From the Miller (Michael J.) Civil Rights Collection; This collection of documents about pending voting legislation in the 1960s. On the first page, James Farmer of the Congress of Racial Equality encourages all branches of the civil rights movement and all civil rights workers to support the purposed Voting Rights Act of 1965. The second page is on Mississippi Freedom Democratic Party (MFDP) letterhead. It advertises a press conference to publicize the future MFDP events and projects. The rest of the pages record recent events in the civil rights movement in the South that are meant to prove the climate is right for new voting legislation. They also address a few other current bills in which xivil rights workers would be interested.

From the Miller (Michael J.) Civil Rights Collection; Mark DeWolf Howe, from Harvard Law School, discusses the 1870 statute on which the Mississippi Freedom Democratic Party (MFDP) Congressional Challenge is based. He explains the statute and different interpretations of it.

From the Miller (Michael J.) Civil Rights Collection; This narrative records how the Mississippi Freedom Democratic Party (MFDP) was organized. It also gives details about instances in which the MFDP members were shut out of Mississippi State Democratic party meetings that they tried to attend." It also describes the instance in which members of the MFDP were refused seats at the National Democratic Party convention that was held in Jackson in 1964. The narrative also explains the MFDP's reasoning in refusing the compromise offered by the leaders of the convention which would allow MFDP members to be seated as guests with no voice or vote.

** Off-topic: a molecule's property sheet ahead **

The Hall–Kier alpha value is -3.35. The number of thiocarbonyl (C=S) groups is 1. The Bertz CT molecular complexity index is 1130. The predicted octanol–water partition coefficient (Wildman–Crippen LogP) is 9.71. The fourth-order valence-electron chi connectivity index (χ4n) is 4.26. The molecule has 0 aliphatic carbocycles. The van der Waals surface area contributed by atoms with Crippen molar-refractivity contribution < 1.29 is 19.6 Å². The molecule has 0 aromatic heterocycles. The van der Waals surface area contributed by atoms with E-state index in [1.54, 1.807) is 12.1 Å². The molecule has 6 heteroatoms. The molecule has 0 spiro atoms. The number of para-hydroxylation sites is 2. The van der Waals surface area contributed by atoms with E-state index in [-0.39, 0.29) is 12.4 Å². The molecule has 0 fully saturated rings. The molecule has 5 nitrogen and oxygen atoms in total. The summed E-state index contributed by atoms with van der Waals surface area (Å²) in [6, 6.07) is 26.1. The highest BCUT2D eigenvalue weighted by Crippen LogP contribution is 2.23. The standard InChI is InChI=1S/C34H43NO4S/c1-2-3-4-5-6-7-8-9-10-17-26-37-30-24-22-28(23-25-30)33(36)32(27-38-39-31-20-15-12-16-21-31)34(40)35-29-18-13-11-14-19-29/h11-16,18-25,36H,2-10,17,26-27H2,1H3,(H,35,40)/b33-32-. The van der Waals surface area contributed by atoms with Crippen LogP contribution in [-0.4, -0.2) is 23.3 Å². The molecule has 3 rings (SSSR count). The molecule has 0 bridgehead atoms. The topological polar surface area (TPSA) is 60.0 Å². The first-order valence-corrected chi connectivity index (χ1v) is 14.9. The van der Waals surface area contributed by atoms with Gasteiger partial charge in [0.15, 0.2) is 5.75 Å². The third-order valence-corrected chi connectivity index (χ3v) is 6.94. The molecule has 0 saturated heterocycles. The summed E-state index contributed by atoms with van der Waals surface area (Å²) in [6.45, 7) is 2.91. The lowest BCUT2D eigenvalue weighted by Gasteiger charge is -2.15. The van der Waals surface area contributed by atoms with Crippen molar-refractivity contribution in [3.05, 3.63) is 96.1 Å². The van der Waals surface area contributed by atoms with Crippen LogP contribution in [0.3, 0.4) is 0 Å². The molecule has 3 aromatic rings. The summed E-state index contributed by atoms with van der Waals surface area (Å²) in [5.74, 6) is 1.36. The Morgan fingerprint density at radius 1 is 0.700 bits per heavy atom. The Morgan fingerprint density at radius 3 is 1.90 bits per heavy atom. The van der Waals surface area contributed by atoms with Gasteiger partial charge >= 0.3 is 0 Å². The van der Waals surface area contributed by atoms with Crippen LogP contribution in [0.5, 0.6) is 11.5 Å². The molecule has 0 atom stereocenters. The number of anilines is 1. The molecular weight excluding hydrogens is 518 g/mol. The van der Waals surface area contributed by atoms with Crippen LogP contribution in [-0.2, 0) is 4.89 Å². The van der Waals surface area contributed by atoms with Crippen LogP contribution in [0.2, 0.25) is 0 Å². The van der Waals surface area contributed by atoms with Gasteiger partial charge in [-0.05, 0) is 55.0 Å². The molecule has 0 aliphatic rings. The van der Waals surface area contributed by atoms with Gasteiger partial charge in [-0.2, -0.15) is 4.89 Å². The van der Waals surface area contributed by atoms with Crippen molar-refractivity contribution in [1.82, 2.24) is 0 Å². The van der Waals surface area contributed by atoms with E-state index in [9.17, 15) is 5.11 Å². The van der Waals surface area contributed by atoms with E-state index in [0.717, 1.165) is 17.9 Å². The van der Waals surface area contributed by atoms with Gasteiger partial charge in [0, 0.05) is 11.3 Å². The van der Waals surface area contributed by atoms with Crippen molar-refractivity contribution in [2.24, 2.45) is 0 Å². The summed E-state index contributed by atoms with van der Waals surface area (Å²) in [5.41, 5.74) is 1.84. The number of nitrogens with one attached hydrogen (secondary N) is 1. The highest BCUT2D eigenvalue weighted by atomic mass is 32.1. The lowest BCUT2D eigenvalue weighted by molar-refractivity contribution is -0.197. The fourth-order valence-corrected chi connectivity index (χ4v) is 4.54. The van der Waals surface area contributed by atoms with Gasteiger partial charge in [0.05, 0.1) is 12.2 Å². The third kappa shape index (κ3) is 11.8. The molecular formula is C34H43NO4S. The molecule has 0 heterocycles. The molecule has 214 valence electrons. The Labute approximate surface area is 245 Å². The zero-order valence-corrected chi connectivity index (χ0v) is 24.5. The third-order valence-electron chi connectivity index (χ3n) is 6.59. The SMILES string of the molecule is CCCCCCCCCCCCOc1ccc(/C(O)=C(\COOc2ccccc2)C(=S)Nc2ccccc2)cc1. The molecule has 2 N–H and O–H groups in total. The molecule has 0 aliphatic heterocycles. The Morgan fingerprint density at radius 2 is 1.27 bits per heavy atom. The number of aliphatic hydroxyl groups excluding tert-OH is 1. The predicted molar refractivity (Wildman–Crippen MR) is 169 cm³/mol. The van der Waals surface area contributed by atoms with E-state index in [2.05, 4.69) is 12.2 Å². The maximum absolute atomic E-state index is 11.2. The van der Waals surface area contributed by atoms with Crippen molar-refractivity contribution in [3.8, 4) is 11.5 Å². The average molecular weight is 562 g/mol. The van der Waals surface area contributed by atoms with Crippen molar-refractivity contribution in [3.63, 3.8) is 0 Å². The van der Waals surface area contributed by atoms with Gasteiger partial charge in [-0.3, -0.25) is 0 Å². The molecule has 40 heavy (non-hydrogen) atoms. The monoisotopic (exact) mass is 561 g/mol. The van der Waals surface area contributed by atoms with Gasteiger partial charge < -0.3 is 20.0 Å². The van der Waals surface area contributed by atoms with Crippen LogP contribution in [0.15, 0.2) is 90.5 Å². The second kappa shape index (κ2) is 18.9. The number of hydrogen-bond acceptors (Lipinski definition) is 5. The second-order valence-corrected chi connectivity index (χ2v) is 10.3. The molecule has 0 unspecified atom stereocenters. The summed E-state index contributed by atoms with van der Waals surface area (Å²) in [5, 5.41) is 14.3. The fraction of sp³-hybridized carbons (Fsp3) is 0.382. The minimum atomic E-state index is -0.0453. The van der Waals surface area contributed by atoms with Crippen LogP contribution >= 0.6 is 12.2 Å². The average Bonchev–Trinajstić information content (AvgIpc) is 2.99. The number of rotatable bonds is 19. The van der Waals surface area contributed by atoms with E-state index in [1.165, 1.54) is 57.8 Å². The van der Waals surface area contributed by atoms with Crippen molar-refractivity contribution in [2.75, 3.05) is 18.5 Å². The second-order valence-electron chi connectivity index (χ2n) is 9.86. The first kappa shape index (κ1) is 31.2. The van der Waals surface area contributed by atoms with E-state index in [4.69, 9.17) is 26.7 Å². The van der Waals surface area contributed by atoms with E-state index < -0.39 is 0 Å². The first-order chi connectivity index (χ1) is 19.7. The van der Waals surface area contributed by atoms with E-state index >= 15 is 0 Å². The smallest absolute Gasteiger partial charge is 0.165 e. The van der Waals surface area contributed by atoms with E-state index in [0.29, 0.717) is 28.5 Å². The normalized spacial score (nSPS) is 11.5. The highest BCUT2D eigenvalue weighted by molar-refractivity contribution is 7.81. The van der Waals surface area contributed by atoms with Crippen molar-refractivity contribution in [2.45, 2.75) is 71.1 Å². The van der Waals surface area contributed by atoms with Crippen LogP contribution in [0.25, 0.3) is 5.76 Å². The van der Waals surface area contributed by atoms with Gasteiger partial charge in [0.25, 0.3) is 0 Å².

From the Miller (Michael J.) Civil Rights Collection; The memorandum from Leon Shull is typed on Americans for Democratic Action (ADA) letterhead that lists the national board members on the reverse side of the page. The content of the memo explains the Mississippi Freedom Democratic Party's (MFDP) Congressional challenge to national officers, board members, and chapter chairmen. In response to requests, Shull notes ADA's position on the challenge.